High mobility group A1 (HMGA1) is highly expressed during embryogenesis and in poorly differentiated cancers, and high levels portend a poor prognosis in some tumors. HMGA1 induces oncogenic transformation in cultured cells and causes aggressive cancers in transgenic mice, whereas blocking it interferes with transformation in experimental models. These findings suggest a pivotal role for HMGA1 in cancer. This review focuses on two recently described HMGA1 transcriptional targets that mediate inflammatory signals and drive malignant transformation because they could serve as biomarkers or therapeutic targets. Further elucidation of HMGA1 function in transformation promises to have a major impact on our war on cancer. Cancer Res; 70(2); 436–9

The high mobility group A1 (HMGA1, formerly HMG-I/Y) proteins participate in diverse, fundamental cellular processes, including transcriptional regulation, embryogenesis, transformation, cell cycle regulation, differentiation, senescence, viral integration, and DNA repair (122). They are members of a superfamily of nonhistone chromatin-binding proteins whose name reflects their rapid electrophoretic mobility in polyacrilamide gels (high mobility group). All HMG proteins share an acidic carboxyl terminus and associate with chromatin, but are distinguished by unique functional motifs that confer distinct DNA binding domains and biologic activities (13). The AT-hook DNA binding motif defines the HMGA family, which consists of HMGA1 and HMGA2. Here, we focus on the HMGA1 subfamily, comprised of HMGA1a and HMGA1b protein isoforms. These isoforms result from alternatively spliced mRNA and differ by 11 internal amino acids present only in HMGA1a (4). Three AT-hook domains mediate binding to the minor groove of chromosomal DNA at AT-rich regions, which enables HMGA1 to recruit additional transcription factors and alter chromatin structure as an essential component of a higher order transcriptional complex or “enhanceosome” (3). In concert with other factors, HMGA1 modulates gene expression. Although first described in the context of the interferon-β promoter, the enhanceosome function likely applies to many promoters. HMGA1 proteins also displace histones and relieve histone-mediated repression of transcription, thereby globally facilitating transcription (5). Because HMGA1 proteins induce conformational changes and alter gene expression, they are called “architectural transcription factors.” Although their role in transcription is well established, the repertoire of genes targeted by HMGA1 is only beginning to emerge.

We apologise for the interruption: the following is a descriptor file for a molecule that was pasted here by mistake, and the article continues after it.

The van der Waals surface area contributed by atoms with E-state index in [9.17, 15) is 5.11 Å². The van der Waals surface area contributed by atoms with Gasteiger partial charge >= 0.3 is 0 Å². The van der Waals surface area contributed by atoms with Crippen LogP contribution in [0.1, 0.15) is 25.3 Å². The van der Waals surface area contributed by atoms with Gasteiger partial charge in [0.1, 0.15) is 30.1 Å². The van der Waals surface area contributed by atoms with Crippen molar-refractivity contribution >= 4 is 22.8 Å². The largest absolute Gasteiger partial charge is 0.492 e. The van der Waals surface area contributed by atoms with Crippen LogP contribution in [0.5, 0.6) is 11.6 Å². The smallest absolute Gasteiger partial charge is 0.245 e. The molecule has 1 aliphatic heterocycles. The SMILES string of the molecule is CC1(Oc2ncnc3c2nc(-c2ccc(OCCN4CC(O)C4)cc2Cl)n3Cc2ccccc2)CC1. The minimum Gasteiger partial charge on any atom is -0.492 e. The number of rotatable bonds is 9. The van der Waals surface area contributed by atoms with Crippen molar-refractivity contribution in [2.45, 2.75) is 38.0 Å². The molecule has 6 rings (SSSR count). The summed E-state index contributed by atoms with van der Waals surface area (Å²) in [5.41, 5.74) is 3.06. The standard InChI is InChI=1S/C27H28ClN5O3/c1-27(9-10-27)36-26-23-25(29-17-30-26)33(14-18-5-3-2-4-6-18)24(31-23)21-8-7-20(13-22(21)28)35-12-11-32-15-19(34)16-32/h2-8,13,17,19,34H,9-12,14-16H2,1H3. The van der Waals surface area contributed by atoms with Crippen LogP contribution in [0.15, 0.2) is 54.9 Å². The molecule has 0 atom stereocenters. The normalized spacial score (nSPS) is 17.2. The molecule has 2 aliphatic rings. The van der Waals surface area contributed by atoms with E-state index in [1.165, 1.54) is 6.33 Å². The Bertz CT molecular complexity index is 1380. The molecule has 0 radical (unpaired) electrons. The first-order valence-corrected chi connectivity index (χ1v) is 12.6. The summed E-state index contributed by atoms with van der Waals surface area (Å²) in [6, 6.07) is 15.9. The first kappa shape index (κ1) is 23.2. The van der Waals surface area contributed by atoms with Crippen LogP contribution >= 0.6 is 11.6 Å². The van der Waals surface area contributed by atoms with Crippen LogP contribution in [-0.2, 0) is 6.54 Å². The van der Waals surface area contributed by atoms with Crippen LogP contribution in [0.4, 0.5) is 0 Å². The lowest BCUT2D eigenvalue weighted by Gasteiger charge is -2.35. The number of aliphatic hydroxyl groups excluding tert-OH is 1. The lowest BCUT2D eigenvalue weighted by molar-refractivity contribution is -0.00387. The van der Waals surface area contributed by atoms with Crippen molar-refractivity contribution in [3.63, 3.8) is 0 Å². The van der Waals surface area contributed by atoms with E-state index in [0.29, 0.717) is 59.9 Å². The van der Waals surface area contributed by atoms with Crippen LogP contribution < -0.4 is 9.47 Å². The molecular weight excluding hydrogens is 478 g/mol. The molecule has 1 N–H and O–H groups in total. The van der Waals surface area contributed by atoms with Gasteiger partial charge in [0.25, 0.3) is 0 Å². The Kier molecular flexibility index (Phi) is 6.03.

Figure 1.

Induction of HMGA1 results in binding to the minor groove at AT-rich regions in chromatin and recruitment of transcriptional regulators. NF-κB (p65/p50) and other transcription factors (TF-x, TF-y) are shown, which lead to the formation of the enhanceosome and activation of oncogenic pathways.

Figure 1.

Induction of HMGA1 results in binding to the minor groove at AT-rich regions in chromatin and recruitment of transcriptional regulators. NF-κB (p65/p50) and other transcription factors (TF-x, TF-y) are shown, which lead to the formation of the enhanceosome and activation of oncogenic pathways.